At the great cathedral school of Notre Dame de Paris, Pierre Abélard became one of the most famous teachers of philosophy in Europe.
"Distinguished in figure and manners, Abélard was seen surrounded by crowds - it is said thousands of students, drawn from all countries by the fame of his teaching. Enriched by the offerings of his pupils, and entertained with universal admiration, he came, as he says, to think himself the only undefeated philosopher in the world. But a change in his fortunes was at hand. In his devotion to science, he had always lived a very regular life, enlivened only by philosophical debate: now, at the height of his fame, he encountered romance.
"Living within the precincts of Notre-Dame, under the care of her uncle, the canon Fulbert, was a girl named Heloise, of noble birth, and born about 1101. She is said to have been beautiful, but still more remarkable for her knowledge, which extended beyond Latin, it is said, to Greek and Hebrew. Abélard fell in love with her; and he sought and gained a place in Fulbert's house. Becoming tutor to the girl, he used his power for the purpose of seduction, and she returned his devotion. Their relations interfered with his public work, and were not kept a secret by Abélard himself. Soon everyone knew except the trusting Fulbert. When he found out, they were separated, only to meet in secret. Heloise became pregnant, and was carried off by her lover to Brittany, where she gave birth to a son. To appease her furious uncle, Abélard proposed a secret marriage, in order not to mar his prospects of advancement in the church; but Heloise opposed the idea. She appealed to him not to sacrifice for her the independence of his life, but reluctantly gave in to pressure. The secret of the marriage was not kept by Fulbert; and when Heloise boldly denied it, life was made so difficult for her that she sought refuge in the convent of Argenteuil at Abélard's bidding. Immediately Fulbert, believing that her husband, who had helped her run away, wanted to be rid of her, plotted revenge. He and some others broke into Abélard's chamber by night, and castrated him. The priesthood and ecclesiastical office were canonically closed to him. Heloise, not yet twenty, consummated her work of self-sacrifice at Abélard's jealous bidding that she never again share romantic love with a man, and became a nun" (Wikipedia article on Peter Abelard).
For the remainder of his life Abelard endured persecution for the scandal. Apart from fiction, such as" Romeo and Juliet," today the letters of Abelard and Eloise are among the best known records of early forbidden romantic love. However, this was not always so:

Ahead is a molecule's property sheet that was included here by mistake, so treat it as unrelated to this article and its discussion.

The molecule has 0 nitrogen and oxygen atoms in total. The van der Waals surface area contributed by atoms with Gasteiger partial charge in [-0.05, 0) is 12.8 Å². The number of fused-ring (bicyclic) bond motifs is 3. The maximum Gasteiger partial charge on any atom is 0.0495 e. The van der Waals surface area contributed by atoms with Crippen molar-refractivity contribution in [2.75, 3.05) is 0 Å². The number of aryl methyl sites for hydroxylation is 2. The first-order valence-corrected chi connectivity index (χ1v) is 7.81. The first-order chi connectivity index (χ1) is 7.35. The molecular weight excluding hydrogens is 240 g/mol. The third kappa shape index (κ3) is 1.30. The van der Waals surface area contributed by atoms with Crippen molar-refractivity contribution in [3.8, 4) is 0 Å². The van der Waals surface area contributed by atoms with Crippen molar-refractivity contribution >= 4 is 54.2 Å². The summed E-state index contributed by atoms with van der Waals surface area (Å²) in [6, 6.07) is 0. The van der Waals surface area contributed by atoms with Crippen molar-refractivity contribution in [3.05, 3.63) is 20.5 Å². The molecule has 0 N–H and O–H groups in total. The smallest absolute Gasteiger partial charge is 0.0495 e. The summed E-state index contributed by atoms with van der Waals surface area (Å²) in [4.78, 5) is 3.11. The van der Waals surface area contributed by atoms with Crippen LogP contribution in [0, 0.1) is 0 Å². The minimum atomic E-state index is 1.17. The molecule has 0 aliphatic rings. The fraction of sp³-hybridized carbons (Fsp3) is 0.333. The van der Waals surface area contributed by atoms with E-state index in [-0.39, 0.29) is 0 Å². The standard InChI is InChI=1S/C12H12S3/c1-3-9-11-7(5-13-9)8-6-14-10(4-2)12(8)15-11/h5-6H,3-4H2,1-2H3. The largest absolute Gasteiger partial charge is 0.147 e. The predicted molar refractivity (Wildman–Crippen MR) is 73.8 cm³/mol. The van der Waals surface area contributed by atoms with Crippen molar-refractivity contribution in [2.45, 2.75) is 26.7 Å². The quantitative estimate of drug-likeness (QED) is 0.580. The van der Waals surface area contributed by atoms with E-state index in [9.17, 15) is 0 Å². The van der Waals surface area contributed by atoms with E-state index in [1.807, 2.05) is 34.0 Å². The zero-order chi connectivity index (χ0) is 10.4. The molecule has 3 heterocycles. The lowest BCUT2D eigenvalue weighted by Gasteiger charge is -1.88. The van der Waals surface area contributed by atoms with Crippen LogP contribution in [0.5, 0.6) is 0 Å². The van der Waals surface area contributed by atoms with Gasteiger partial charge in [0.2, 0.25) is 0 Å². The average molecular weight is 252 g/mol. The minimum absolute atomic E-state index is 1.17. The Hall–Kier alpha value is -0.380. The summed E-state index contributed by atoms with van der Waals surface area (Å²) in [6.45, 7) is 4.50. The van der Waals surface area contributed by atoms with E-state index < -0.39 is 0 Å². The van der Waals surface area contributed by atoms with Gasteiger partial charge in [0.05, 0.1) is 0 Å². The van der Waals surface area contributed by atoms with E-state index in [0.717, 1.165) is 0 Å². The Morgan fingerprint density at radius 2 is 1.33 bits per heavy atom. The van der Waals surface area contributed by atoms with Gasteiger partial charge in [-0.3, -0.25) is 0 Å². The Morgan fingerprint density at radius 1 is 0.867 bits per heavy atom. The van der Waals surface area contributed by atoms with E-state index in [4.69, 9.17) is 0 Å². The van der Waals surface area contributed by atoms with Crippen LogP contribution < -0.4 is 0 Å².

"It is unclear quite how the letters of Abelard and Héloïse came to be preserved. There are brief and factual references to their relationship by 12th-century writers including William Godel and Walter Map. It seems unlikely, however, that the letters were widely known in this period. Rather, the earliest manuscripts of the letters are dated to the late 13th century. It therefore seems likely that the letters sent between Abelard and Héloïse were kept by Héloïse at the Paraclete along with the 'Letters of Direction', and that more than a century after her death they were brought to Paris and copied. At this time, the story of their love affair was summarised by Jean de Meun in his continuation to Le Roman de la Rose.
"Their story does not appear to have been widely known in the later Middle Ages, either. There is no mention of the couple in Dante; Chaucer makes a very brief reference in the Wife of Bath's Prologue (lines 677–8), but no more. One of the first people to show a deeper interest in the couple appears to have been Petrarch, who owned an early 14th-century manuscript of the couple's letters. This silence on what is today seen as a particularly touching story is perhaps surprising, given the Renaissance ideal of courtly love – but it is possible that the story of Abelard and Héloïse could not be appropriately fitted into the ideals of the lover's devotion to the chaste and unattainable lady." (Wikipedia)
Reflective of limited interest in the story during the 15th and 16th century, first printed editions of the letters, in Latin, was in Paris in 1616, simultaneously in two editions.
"Only 12 MSS of this text are known. 7 MSS are in Paris: Bibliothèque nationale, ms. lat. 2923 (13th c.), 2544, 2545, 13057, 13826, (17th c.) and ms.n.a.lat. 1873 and 20001 (a fragment); 1 in Reims: Bibliothèque Municipale, ms.872; 1 in Troyes: Bibliothèque Municipale, ms.802; Douai: Bibliothèque Municipale, ms.797; and Oxford: Bodleian MS. Add.C.271 (a fragment)" (Schøyen Collection MS 2085).